U.S.-Pakistan Relations Remain Strained After Obama and Gilani Meet in Seoul
Pakistani Prime Minister Yousaf Gilani and U.S. President Barack Obama met Tuesday in the highest-level contact since American commandos killed al-Qaeda leader Osama bin Laden during a raid in Abottabad without the consent or knowledge of Islamabad. The meeting took place during the Nuclear Security Summit in Seoul, as the two uneasy allies took some time to discuss their turbulent relationship which has declined since the death of 24 Pakistani soldiers by a NATO strike last November. Although the two leaders embraced dialogue and remained in diplomatic decorum, tensions between the two countries will likely remain unchanged in the coming months.
“There have been times – I think we should be frank – in the last several months where those relations have experienced strains,” said Obama as he sought to thaw the chill between Pak.-U.S. relations which have experienced new lows since the killing of Pakistani soldiers last November and subsequent American approval that those involved in the deadly strike will not be charged. Obama recognized Pakistan’s sovereignty and urged the nuclear-armed nation to improve cooperation in counter-terrorism tactics. Obama also stressed that the two sides need to embrace a balanced approach that recognizes Pakistan sovereignty but also acknowledges America's concern for national security and its need to “battle terrorists who have targeted [U.S.] in the past.”
Gilani told Obama, “we want to work with you” as he too stressed the importance of the relationship between the two nations during a crucial time as the U.S. prepares to withdraw most troops from Afghanistan by 2014. Pakistan’s disapproval of American tactics reached new highs when U.S. Navy SEAL’s killed bin Laden in his Abbottabad house, only a few steps from a major Pakistani military academy. It left the powerful military and ISI irate as they demanded an end to U.S. drone attacks on Pakistani territory, which have been highly unpopular among the general population. Continued accusations by American politicians that Pakistan harbors terrorists and supports terrorism has also inflamed relations.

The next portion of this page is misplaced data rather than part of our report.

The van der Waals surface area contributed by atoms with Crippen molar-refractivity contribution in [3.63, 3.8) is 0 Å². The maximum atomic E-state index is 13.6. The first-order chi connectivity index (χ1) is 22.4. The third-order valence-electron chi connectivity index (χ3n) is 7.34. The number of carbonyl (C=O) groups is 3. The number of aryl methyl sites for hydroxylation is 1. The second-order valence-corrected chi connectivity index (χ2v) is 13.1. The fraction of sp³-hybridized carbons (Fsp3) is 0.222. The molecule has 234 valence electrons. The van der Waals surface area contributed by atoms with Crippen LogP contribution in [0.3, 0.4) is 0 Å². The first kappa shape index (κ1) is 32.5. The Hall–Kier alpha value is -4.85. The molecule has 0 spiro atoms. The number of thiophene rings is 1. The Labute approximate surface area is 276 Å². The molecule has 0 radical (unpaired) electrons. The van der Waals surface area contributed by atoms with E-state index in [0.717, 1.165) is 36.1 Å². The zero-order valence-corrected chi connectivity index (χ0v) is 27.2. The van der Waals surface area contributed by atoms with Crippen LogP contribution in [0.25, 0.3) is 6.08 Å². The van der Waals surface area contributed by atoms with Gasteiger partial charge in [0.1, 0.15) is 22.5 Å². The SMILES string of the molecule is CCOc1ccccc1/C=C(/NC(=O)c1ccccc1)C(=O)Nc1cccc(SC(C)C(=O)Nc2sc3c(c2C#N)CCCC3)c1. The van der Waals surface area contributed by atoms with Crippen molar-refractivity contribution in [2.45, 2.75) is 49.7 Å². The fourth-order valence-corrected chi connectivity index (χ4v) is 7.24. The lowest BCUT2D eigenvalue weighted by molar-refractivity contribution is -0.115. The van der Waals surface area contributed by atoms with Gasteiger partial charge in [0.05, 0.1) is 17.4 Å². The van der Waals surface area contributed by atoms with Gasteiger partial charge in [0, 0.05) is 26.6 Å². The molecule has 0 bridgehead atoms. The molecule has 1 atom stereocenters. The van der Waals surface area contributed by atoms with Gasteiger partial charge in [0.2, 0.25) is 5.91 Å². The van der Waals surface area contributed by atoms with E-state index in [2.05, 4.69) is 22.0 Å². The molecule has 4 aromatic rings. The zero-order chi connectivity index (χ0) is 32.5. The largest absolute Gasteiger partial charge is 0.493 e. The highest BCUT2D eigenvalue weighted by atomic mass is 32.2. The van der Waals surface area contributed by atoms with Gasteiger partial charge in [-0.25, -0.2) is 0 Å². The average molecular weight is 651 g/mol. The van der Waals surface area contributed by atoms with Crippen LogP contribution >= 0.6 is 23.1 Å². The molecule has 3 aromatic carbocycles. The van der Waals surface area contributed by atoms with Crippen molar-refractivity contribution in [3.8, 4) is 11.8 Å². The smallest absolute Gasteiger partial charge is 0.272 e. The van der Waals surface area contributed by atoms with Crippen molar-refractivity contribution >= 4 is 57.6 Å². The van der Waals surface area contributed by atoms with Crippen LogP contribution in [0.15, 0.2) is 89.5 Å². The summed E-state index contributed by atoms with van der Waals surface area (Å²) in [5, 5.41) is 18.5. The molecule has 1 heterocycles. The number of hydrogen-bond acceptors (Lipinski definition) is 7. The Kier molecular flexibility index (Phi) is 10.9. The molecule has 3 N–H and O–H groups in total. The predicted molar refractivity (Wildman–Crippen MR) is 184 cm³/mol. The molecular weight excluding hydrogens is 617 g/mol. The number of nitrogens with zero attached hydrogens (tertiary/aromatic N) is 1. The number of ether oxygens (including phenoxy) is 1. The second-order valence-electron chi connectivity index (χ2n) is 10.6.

Pakistani history reveals that there is a deep level of mistrust when it comes to an American presence in South Asia. During the Soviet invasion of Afghanistan, the CIA funneled money to Pakistan's ISI to help train mujahideens who were fighting against the Soviets. For the Americans, it was only a proxy war to diminish Soviet influence in the region. Once the Soviets retreated, explains John Esposito, author of “Unholy War,” Americans left and Pakistan was left to cope with thousands of fighters who were returning home. The current situation in Afghanistan is no different. American forces will leave a highly unpopular, decade-old war (69% of Americans want out) that has killed many American soldiers and Afghan civilians but one that has also increased terrorism within Pakistan.
Violation of Pakistan’s sovereignty will not win the hearts of Pakistanis who are wary of American presence in Afghanistan. At the same time, Pakistan’s ISI needs to be more cooperative and transparent when it comes to counter-insurgency efforts. If Pakistan really is playing a shadowy game, as its critics say, then Pak-U.S. relations will continue to decrease. America must also prove that it will continue to support the country even after troops withdraw, rather than leave the region a mess and let Pakistan sweep the garbage, similar to what they did after the Soviet withdrawal.